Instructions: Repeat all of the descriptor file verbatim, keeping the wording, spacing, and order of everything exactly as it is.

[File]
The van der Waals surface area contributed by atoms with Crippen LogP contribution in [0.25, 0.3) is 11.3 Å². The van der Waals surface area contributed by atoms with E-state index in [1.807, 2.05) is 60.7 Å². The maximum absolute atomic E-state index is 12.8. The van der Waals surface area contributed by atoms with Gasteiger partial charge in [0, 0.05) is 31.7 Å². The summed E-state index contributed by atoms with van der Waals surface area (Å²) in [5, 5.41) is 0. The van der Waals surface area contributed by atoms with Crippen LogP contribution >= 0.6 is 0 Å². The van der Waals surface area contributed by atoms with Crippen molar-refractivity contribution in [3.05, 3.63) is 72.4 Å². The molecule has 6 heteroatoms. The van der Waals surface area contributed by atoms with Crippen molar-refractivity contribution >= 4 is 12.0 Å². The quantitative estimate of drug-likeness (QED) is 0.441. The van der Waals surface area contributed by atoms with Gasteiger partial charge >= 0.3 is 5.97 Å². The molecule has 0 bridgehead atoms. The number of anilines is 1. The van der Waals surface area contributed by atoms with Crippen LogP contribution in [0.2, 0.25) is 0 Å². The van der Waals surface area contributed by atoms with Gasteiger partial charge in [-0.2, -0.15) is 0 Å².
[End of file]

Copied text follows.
The van der Waals surface area contributed by atoms with Crippen LogP contribution in [0.25, 0.3) is 11.3 Å². The van der Waals surface area contributed by atoms with E-state index in [1.807, 2.05) is 60.7 Å². The maximum absolute atomic E-state index is 12.8. The van der Waals surface area contributed by atoms with Gasteiger partial charge in [0, 0.05) is 31.7 Å². The summed E-state index contributed by atoms with van der Waals surface area (Å²) in [5, 5.41) is 0. The van der Waals surface area contributed by atoms with Crippen LogP contribution >= 0.6 is 0 Å². The van der Waals surface area contributed by atoms with Crippen molar-refractivity contribution in [3.05, 3.63) is 72.4 Å². The molecule has 6 heteroatoms. The van der Waals surface area contributed by atoms with Crippen molar-refractivity contribution >= 4 is 12.0 Å². The quantitative estimate of drug-likeness (QED) is 0.441. The van der Waals surface area contributed by atoms with Gasteiger partial charge >= 0.3 is 5.97 Å². The molecule has 0 bridgehead atoms. The number of anilines is 1. The van der Waals surface area contributed by atoms with Crippen LogP contribution in [0.2, 0.25) is 0 Å². The van der Waals surface area contributed by atoms with Gasteiger partial charge in [-0.2, -0.15) is 0 Å².